Far Out and About: Lenox in the Off-Season

The swamp maples were beginning to turn red as we headed to the Berkshires recently for a brief visit. 

B21 Stonover Farm
Published May 2, 2013 8:05 PM
4 min read

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B21 Stonover FarmThe swamp maples were beginning to turn red as we headed to the Berkshires recently for a brief visit. 

 

By Paul Hicks

 

B21 Stonover FarmThe swamp maples were beginning to turn red as we headed to the Berkshires recently for a brief visit. It was off-season in that mecca of summer culture, so there were no crowds of tourists when we stopped in Stockbridge, Massachusetts, for lunch at the venerable Red Lion Inn.

 

After a bowl of delicious clam chowder (New England style, of course), we took the scenic route to the nearby town of Lenox. Along the way we passed several of the area’s grand country homes, known locally as “cottages,” most of which were built between the 1870s and the 1920s.

 

One of the grandest of these Gilded Age mansions is “Naumkeag,” designed in 1885 by the firm of McKim, Mead & White for the family of Joseph H. Choate. Choate was a prominent lawyer in New York City, who served as U.S. ambassador to Great Britain from 1899 to 1905. Now operated as a nonprofit museum the house and gardens are open daily to the public from May 26 to October 15, from 10 a.m. to 5 p.m. Visit thetrustees.org/places-to-visit/Berkshires/naumkeag.html.

 

One of Choate’s closest friends was John E. Parsons, a native of Rye (born in 1829), whose family home is still located on the Post Road next to the Jay Heritage Center. Parsons, who was also an eminent New York attorney, maintained a city residence on Madison Avenue and had a second country home in Lenox from 1871 until his death in 1915.

 

Our destination for the night was “Stonover Farm,” the only Parsons family residence that remains in Lenox. (Two others have been torn down.) The farmhouse, barn, and other buildings on the 10-acre property have been creatively restored by the current owners, Tom and Suky Werman.  

 

Since moving back east from Los Angeles some 13 years ago, the Wermans have operated the property as a first-class bed and breakfast (www.stonoverfarm.com). The hay barn is used for weddings and charitable events, while the horse stalls have been turned into gallery space. (Coincidentally, Suky spent some of her childhood years in Rye.)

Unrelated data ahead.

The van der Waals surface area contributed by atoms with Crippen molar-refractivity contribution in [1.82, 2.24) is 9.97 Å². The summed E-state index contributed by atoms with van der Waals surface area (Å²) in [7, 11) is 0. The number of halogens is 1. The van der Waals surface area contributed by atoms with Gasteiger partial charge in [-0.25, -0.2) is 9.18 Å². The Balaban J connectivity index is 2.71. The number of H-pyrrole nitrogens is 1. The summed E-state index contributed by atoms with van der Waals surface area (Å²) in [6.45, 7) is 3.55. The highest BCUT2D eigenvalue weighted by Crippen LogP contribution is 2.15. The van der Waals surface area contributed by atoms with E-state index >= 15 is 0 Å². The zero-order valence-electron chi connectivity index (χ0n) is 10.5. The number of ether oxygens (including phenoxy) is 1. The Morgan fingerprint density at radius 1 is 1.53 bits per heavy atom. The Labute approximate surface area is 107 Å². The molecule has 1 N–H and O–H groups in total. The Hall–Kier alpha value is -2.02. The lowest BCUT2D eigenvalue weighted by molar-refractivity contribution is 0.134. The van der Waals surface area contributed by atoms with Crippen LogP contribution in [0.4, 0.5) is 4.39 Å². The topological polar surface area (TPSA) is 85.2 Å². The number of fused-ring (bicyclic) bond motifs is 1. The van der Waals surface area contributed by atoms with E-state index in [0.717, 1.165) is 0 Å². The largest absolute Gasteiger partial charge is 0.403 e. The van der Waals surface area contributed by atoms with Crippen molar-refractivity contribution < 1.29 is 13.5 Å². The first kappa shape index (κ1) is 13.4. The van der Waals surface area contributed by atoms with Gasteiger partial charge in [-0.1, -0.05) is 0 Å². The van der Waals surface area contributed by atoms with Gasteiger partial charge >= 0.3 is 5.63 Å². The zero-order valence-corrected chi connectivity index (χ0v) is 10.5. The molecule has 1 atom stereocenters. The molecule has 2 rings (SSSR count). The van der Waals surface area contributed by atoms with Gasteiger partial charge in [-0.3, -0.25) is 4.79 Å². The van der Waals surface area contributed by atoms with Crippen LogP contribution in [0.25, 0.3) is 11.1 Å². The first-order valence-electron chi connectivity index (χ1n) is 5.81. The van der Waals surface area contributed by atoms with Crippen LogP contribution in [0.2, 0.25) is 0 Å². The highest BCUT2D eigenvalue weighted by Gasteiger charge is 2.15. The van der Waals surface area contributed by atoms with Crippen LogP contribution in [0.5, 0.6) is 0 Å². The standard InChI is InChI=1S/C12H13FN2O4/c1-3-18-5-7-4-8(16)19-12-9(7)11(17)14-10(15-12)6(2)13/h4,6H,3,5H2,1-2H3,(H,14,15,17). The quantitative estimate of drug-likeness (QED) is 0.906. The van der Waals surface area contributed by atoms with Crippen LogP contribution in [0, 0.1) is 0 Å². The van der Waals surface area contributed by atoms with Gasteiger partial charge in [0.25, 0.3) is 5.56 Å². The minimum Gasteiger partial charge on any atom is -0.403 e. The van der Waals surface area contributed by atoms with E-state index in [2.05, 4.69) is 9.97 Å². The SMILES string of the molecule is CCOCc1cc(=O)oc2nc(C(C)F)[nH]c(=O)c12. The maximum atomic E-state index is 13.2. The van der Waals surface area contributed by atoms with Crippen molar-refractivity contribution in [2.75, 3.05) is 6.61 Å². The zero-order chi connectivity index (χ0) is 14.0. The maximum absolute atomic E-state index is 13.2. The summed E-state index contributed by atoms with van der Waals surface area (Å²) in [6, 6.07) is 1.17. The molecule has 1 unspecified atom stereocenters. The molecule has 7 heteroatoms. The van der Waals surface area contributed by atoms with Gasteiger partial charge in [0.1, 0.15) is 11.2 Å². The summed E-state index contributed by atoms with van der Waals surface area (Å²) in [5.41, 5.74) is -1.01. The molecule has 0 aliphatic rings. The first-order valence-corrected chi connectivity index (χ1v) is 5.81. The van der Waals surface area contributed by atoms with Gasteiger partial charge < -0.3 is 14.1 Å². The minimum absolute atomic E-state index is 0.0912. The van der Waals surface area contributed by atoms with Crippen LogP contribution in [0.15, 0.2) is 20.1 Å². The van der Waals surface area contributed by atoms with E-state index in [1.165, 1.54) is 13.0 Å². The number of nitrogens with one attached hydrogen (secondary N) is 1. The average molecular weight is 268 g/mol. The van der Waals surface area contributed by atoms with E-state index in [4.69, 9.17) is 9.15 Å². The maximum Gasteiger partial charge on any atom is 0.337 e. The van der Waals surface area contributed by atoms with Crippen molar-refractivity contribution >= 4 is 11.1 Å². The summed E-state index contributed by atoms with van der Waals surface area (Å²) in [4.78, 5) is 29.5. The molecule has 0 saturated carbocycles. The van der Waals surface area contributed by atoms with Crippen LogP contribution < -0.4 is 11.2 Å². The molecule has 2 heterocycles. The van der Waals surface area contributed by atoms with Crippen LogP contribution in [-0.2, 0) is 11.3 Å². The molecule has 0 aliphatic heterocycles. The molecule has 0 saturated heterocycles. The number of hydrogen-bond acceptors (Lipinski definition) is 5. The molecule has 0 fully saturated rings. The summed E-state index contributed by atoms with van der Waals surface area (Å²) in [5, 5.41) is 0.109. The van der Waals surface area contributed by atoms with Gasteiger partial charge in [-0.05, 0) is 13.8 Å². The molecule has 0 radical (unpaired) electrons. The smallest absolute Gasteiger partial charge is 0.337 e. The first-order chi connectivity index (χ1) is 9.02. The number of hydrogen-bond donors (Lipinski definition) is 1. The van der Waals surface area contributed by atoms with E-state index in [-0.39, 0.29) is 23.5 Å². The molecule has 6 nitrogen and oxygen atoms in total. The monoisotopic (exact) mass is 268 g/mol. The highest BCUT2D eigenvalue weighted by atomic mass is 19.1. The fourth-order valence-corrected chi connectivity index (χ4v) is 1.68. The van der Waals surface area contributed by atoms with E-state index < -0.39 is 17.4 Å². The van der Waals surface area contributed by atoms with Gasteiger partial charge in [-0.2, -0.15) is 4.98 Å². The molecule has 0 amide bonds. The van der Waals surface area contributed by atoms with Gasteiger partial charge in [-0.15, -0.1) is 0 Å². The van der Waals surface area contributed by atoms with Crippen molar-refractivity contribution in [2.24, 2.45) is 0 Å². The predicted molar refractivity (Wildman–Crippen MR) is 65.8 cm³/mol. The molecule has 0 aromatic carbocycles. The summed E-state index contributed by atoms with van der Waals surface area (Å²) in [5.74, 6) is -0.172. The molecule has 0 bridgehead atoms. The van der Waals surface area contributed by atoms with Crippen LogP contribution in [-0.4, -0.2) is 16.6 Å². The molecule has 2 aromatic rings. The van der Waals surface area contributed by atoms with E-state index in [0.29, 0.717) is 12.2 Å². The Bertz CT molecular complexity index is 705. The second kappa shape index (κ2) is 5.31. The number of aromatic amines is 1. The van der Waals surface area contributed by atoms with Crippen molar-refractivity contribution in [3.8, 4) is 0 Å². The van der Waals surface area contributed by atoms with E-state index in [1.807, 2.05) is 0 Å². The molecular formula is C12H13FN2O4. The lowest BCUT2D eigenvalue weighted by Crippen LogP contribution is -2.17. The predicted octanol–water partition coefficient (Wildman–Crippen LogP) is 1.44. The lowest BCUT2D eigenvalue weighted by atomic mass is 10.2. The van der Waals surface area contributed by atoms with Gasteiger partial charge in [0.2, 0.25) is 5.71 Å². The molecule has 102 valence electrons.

Intrigued by the history of the cottages and cottagers in Lenox and environs during the Gilded Age, we first delved into a fascinating book, “Houses of the Berkshires (1870-1930)” by Richard S. Jackson Jr. and Cornelia Brooke Gilder. In addition to general background on the region, the book provides details on 37 of the houses and includes over 300 photos.

 

In one of their colorful descriptions of the social scene at the turn of the last century, the authors observed that, “The annual September Tub Parade, when the cottagers rolled down Lenox’s main street in carriages bedecked with flowers from their green houses, is often described as marking the end of the summer season. In truth, it marked the beginning of fall, the high season.”

 

Many of the cottages that are covered in the book are privately owned and not open to the public. Some, like “Naumkeag,” open later in the spring, including “The Mount,” which was the home of Edith Wharton and her husband. Both self-guided and guided tours of the house and grounds at “The Mount” are available but consult the website for more information (www.edithwharton.org).

 

Fortunately for us, one of the most interesting mansions, “Ventfort Hall,” is open throughout the year and is conveniently located in the center of Lenox. Built in 1893 by George Morgan and his wife Sarah (his distant cousin and sister of J.P. Morgan), the residence, which sits on 26 acres, included 15 bedrooms, 13 bathrooms, and 17 fireplaces.

 

It was saved from demolition by the efforts of a group of local preservationists and donors as well as support from the National Trust for Historic Preservation. In a continuing process, the exterior and interior have been remarkably well restored, as shown by some of the photos when the restoration began. A visit to Lenox should include a tour of “Ventford Hall” (gildedage.org).

 

Although some of the Lenox restaurants had not yet reopened for the season, we had an excellent dinner with a friend at Alta Restaurant & Wine Bar in the heart of town. In addition to its delicious food and good service, Alta features more than 20 choices of wine by the glass, all at reasonable prices.

 

Perhaps the best time to visit Lenox and see the cottages is soon after Memorial Day when Naumkeag and the Mount are open, the gardens are in bloom, and the crowds have not yet arrived. If you think that hedge fund moguls who live in backcountry Greenwich invented the mega-mansion, just wait until you have seen some Berkshire cottages.

 

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